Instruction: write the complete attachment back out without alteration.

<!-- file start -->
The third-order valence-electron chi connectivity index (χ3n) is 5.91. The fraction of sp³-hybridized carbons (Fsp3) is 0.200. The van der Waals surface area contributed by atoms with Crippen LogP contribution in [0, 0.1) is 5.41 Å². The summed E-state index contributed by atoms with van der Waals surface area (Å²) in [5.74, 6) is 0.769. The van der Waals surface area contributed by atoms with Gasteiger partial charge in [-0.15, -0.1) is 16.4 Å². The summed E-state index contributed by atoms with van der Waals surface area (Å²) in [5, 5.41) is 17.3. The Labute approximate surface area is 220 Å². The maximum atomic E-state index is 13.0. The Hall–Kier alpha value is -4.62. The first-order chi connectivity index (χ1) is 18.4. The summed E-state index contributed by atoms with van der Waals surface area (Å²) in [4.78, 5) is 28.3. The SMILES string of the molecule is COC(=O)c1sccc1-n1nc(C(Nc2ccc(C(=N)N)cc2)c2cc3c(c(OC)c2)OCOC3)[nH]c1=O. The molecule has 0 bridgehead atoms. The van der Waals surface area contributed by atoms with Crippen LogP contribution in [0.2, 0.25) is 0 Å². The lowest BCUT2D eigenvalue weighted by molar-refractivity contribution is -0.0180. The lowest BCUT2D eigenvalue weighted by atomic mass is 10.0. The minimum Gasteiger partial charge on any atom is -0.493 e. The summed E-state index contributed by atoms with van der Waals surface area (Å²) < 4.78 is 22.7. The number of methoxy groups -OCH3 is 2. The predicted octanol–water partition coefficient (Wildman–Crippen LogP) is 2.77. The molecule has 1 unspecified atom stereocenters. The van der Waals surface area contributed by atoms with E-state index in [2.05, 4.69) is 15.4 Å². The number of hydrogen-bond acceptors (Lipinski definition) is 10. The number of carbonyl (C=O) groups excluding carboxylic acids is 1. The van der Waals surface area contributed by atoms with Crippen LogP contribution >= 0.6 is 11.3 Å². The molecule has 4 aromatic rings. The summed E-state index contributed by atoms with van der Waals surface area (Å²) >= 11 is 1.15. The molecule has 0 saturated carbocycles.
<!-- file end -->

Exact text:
The third-order valence-electron chi connectivity index (χ3n) is 5.91. The fraction of sp³-hybridized carbons (Fsp3) is 0.200. The van der Waals surface area contributed by atoms with Crippen LogP contribution in [0, 0.1) is 5.41 Å². The summed E-state index contributed by atoms with van der Waals surface area (Å²) in [5.74, 6) is 0.769. The van der Waals surface area contributed by atoms with Gasteiger partial charge in [-0.15, -0.1) is 16.4 Å². The summed E-state index contributed by atoms with van der Waals surface area (Å²) in [5, 5.41) is 17.3. The Labute approximate surface area is 220 Å². The maximum atomic E-state index is 13.0. The Hall–Kier alpha value is -4.62. The first-order chi connectivity index (χ1) is 18.4. The summed E-state index contributed by atoms with van der Waals surface area (Å²) in [4.78, 5) is 28.3. The SMILES string of the molecule is COC(=O)c1sccc1-n1nc(C(Nc2ccc(C(=N)N)cc2)c2cc3c(c(OC)c2)OCOC3)[nH]c1=O. The molecule has 0 bridgehead atoms. The van der Waals surface area contributed by atoms with Crippen LogP contribution in [0.2, 0.25) is 0 Å². The lowest BCUT2D eigenvalue weighted by molar-refractivity contribution is -0.0180. The lowest BCUT2D eigenvalue weighted by atomic mass is 10.0. The minimum Gasteiger partial charge on any atom is -0.493 e. The summed E-state index contributed by atoms with van der Waals surface area (Å²) < 4.78 is 22.7. The number of methoxy groups -OCH3 is 2. The predicted octanol–water partition coefficient (Wildman–Crippen LogP) is 2.77. The molecule has 1 unspecified atom stereocenters. The van der Waals surface area contributed by atoms with E-state index in [2.05, 4.69) is 15.4 Å². The number of hydrogen-bond acceptors (Lipinski definition) is 10. The number of carbonyl (C=O) groups excluding carboxylic acids is 1. The van der Waals surface area contributed by atoms with Crippen LogP contribution >= 0.6 is 11.3 Å². The molecule has 4 aromatic rings. The summed E-state index contributed by atoms with van der Waals surface area (Å²) >= 11 is 1.15. The molecule has 0 saturated carbocycles.